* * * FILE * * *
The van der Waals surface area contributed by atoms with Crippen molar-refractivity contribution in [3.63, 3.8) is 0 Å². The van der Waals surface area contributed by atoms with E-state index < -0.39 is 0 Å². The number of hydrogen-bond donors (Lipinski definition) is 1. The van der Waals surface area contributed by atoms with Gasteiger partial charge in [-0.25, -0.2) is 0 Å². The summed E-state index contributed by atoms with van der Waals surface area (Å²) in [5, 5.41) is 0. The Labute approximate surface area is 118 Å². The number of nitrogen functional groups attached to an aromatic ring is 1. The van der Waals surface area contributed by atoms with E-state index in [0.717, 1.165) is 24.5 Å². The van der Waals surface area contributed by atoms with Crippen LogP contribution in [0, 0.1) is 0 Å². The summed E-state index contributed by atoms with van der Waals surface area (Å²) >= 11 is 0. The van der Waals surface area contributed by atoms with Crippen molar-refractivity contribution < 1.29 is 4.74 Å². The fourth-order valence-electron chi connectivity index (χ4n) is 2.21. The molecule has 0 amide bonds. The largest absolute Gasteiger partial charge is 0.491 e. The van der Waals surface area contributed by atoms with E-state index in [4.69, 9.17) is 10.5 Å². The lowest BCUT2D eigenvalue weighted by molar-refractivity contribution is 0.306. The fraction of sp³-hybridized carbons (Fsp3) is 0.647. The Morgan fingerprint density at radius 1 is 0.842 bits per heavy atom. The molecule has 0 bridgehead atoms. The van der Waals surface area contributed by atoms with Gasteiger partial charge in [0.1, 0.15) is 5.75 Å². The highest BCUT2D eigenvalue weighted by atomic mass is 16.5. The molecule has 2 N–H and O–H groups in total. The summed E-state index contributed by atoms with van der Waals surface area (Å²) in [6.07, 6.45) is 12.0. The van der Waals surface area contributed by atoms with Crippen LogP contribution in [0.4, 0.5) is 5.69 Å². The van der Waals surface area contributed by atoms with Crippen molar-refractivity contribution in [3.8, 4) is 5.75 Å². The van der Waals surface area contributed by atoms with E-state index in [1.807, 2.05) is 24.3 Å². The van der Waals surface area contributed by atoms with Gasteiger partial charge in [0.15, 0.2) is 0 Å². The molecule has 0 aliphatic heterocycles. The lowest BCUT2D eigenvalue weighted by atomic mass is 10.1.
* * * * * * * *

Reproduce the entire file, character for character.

The van der Waals surface area contributed by atoms with Crippen molar-refractivity contribution in [3.63, 3.8) is 0 Å². The van der Waals surface area contributed by atoms with E-state index < -0.39 is 0 Å². The number of hydrogen-bond donors (Lipinski definition) is 1. The van der Waals surface area contributed by atoms with Gasteiger partial charge in [-0.25, -0.2) is 0 Å². The summed E-state index contributed by atoms with van der Waals surface area (Å²) in [5, 5.41) is 0. The Labute approximate surface area is 118 Å². The number of nitrogen functional groups attached to an aromatic ring is 1. The van der Waals surface area contributed by atoms with E-state index in [0.717, 1.165) is 24.5 Å². The van der Waals surface area contributed by atoms with Crippen LogP contribution in [0, 0.1) is 0 Å². The summed E-state index contributed by atoms with van der Waals surface area (Å²) >= 11 is 0. The van der Waals surface area contributed by atoms with Crippen molar-refractivity contribution < 1.29 is 4.74 Å². The fourth-order valence-electron chi connectivity index (χ4n) is 2.21. The molecule has 0 amide bonds. The largest absolute Gasteiger partial charge is 0.491 e. The van der Waals surface area contributed by atoms with E-state index in [4.69, 9.17) is 10.5 Å². The lowest BCUT2D eigenvalue weighted by molar-refractivity contribution is 0.306. The fraction of sp³-hybridized carbons (Fsp3) is 0.647. The Morgan fingerprint density at radius 1 is 0.842 bits per heavy atom. The molecule has 0 bridgehead atoms. The van der Waals surface area contributed by atoms with Gasteiger partial charge in [0.1, 0.15) is 5.75 Å². The highest BCUT2D eigenvalue weighted by atomic mass is 16.5. The molecule has 2 N–H and O–H groups in total. The summed E-state index contributed by atoms with van der Waals surface area (Å²) in [6.07, 6.45) is 12.0. The van der Waals surface area contributed by atoms with Crippen LogP contribution in [0.4, 0.5) is 5.69 Å². The van der Waals surface area contributed by atoms with Crippen molar-refractivity contribution in [3.8, 4) is 5.75 Å². The van der Waals surface area contributed by atoms with E-state index in [1.807, 2.05) is 24.3 Å². The van der Waals surface area contributed by atoms with Gasteiger partial charge in [0.15, 0.2) is 0 Å². The molecule has 0 aliphatic heterocycles. The lowest BCUT2D eigenvalue weighted by atomic mass is 10.1.